Monday, March 2, 2009

Dog Fights

Today there was a dog fight on Brangus Lane. This is not terribly unusual, and usually the fights are not serious. But there are a lot of dogs, and a lot of male dogs, and a few of these dogs are always contesting the dominance hierarchy.

Today a dog who used to live on Brangus Lane came back for a visit. He had been living in town for a year. He was in his yard when I came walking up followed by five dogs from the neighborhood. One of these dogs is a big yellow mutt who is normally not particularly aggressive. But for some reason, he and this "new" dog got in a fight.

The fight stopped when a human threw a book at one of the dogs and I kicked the other one. That was lucky! But what is the right way to stop a dog fight? I did a little research on the internet and found out that there is some consensus about what to do and what not to do.

First, yelling at the dogs doesn't help. In fact it can make the fight worse if the humans get upset. That tends to escalate the dogs' aggression.

It is not advisable to try to pull the dogs apart using their collars. Neither of these dogs were wearing collars, but putting your hands near the heads of the dogs may result in a bad bite, even from a dog you know. The dog is upset and not thinking straight and may accidentally bite you.

The method most recommended requires two people. Each person grabs the hind leg of a dog, raises the hindquarters of the dog into the air, and backs away from the other dog, making circles, so that the dog has to concentrate to keep his balance. That takes his mind off the fight. Don't let go, or the dogs may start fighting again. Put one dog in an enclosure first.

If you are alone when a fight happens, get a leash, loop it around the back leg of one dog, pull him away from the fight, and tie him to something or put him in a pen. Then get behind the other dog, and grab his hind leg, backing away in circles, as described above. This may take a long time, but it's the safest way to break up a fight when you're alone.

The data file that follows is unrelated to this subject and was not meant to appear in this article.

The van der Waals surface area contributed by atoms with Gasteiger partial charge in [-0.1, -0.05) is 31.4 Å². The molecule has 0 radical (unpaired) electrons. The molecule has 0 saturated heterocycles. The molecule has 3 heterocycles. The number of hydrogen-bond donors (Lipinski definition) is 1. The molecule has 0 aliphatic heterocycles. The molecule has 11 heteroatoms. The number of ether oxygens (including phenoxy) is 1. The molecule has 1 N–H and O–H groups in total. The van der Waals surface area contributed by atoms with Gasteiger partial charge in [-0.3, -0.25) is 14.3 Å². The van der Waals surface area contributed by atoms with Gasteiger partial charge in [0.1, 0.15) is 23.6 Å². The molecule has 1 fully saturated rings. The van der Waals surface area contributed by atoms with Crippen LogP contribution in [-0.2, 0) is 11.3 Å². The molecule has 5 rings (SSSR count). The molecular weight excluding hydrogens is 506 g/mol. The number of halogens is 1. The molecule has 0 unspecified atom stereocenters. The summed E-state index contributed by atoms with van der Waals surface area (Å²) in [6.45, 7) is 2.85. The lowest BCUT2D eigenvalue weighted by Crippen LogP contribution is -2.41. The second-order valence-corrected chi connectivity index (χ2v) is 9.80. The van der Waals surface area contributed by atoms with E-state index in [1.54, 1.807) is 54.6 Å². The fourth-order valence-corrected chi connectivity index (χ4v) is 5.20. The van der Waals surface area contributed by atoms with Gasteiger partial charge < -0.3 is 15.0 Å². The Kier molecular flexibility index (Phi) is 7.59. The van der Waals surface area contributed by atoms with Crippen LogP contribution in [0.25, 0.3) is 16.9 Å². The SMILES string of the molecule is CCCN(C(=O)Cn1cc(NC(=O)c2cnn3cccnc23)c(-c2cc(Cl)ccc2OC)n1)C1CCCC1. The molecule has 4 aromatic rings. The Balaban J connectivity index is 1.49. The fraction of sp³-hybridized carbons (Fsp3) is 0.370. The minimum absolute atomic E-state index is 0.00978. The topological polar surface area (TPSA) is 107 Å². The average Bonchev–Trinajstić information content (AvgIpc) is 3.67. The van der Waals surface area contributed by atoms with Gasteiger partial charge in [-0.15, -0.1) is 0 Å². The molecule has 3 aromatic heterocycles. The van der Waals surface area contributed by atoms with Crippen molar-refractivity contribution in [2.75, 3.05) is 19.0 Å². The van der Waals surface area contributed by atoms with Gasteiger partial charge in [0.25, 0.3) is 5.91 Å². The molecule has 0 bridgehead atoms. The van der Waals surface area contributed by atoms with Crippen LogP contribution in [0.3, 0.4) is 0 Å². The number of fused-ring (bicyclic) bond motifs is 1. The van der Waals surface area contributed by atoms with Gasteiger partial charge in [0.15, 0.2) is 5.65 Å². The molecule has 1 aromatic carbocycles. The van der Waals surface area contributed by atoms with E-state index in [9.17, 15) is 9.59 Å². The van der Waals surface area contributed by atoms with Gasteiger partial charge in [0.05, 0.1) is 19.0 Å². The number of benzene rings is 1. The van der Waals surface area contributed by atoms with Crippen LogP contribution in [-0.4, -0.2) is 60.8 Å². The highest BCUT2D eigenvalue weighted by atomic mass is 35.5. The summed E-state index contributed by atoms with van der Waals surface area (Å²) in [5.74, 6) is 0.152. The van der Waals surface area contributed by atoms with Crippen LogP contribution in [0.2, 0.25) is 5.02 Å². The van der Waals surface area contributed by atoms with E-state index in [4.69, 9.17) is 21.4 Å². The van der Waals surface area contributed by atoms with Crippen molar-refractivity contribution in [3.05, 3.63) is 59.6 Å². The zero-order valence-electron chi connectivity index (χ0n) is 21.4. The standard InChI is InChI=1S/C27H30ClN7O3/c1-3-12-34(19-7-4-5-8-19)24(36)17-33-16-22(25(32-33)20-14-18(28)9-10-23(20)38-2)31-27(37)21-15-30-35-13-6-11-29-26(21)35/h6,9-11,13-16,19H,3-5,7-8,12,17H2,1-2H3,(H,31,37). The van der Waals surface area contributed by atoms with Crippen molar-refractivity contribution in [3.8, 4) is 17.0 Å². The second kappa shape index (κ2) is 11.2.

Let's hope it never comes to that! My observation is that dogs resolve most of their dominance issues well, without violence, if people don't interfere. If you see two dogs displaying dominance body language and posture, and possibly growling, don't start yelling. Usually the less dominant dog will back down. That's what you want! Let them settle it peacefully. Also I have observed that most dog fights are brief affairs where neither party is injured. Again, usually the dogs can work out their issues without "assistance" from humans, which usually makes things worse.

This is not to say that humans should never interfere when dogs fight. But assess the situation first; stay cool; and don't stick your hand into the fight!

1 comment:

  1. This is a bunch of bull- when one of those dogs is your beloved pet-one you've held while he died once in your arms from being beaten-only to have a vet restore his heartbeat and breath through the miracle of grace------when this dog is attacked, you will do anything to try to save him from pain especially senseless pain from some damn mutt that has no business in your yard and is not being controlled by the person he is with. So, maybe we should apply your methods when we see our fellow man abused- know that if we do not offer our "assistance" they will work out their issues. Plus, what do you mean you kicked the other one, you mean the one on the ground bleeding?